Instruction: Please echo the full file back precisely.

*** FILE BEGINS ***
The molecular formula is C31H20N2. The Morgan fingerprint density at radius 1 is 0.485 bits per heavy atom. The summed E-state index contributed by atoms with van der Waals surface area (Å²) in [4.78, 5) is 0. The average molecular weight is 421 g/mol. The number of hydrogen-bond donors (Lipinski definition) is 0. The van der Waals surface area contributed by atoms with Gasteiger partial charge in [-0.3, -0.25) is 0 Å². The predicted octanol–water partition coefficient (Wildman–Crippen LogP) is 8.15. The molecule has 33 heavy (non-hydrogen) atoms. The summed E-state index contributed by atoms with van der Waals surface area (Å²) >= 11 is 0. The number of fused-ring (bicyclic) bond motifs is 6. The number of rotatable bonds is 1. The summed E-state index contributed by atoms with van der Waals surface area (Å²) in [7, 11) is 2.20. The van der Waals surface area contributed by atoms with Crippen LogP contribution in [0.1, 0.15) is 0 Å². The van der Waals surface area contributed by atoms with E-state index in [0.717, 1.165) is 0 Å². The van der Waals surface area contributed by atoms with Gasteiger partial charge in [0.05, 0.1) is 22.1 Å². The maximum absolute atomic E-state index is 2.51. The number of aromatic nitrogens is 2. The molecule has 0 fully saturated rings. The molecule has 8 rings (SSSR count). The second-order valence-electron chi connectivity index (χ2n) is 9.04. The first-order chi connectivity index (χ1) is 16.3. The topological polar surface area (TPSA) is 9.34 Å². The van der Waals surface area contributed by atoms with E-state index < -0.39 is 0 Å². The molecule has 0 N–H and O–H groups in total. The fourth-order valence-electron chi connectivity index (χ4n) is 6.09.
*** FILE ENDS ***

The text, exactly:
The molecular formula is C31H20N2. The Morgan fingerprint density at radius 1 is 0.485 bits per heavy atom. The summed E-state index contributed by atoms with van der Waals surface area (Å²) in [4.78, 5) is 0. The average molecular weight is 421 g/mol. The number of hydrogen-bond donors (Lipinski definition) is 0. The van der Waals surface area contributed by atoms with Gasteiger partial charge in [-0.3, -0.25) is 0 Å². The predicted octanol–water partition coefficient (Wildman–Crippen LogP) is 8.15. The molecule has 33 heavy (non-hydrogen) atoms. The summed E-state index contributed by atoms with van der Waals surface area (Å²) >= 11 is 0. The number of fused-ring (bicyclic) bond motifs is 6. The number of rotatable bonds is 1. The summed E-state index contributed by atoms with van der Waals surface area (Å²) in [7, 11) is 2.20. The van der Waals surface area contributed by atoms with Crippen LogP contribution in [0.1, 0.15) is 0 Å². The van der Waals surface area contributed by atoms with E-state index in [0.717, 1.165) is 0 Å². The van der Waals surface area contributed by atoms with Gasteiger partial charge in [0.05, 0.1) is 22.1 Å². The maximum absolute atomic E-state index is 2.51. The number of aromatic nitrogens is 2. The molecule has 0 fully saturated rings. The molecule has 8 rings (SSSR count). The second-order valence-electron chi connectivity index (χ2n) is 9.04. The first-order chi connectivity index (χ1) is 16.3. The topological polar surface area (TPSA) is 9.34 Å². The van der Waals surface area contributed by atoms with E-state index < -0.39 is 0 Å². The molecule has 0 N–H and O–H groups in total. The fourth-order valence-electron chi connectivity index (χ4n) is 6.09.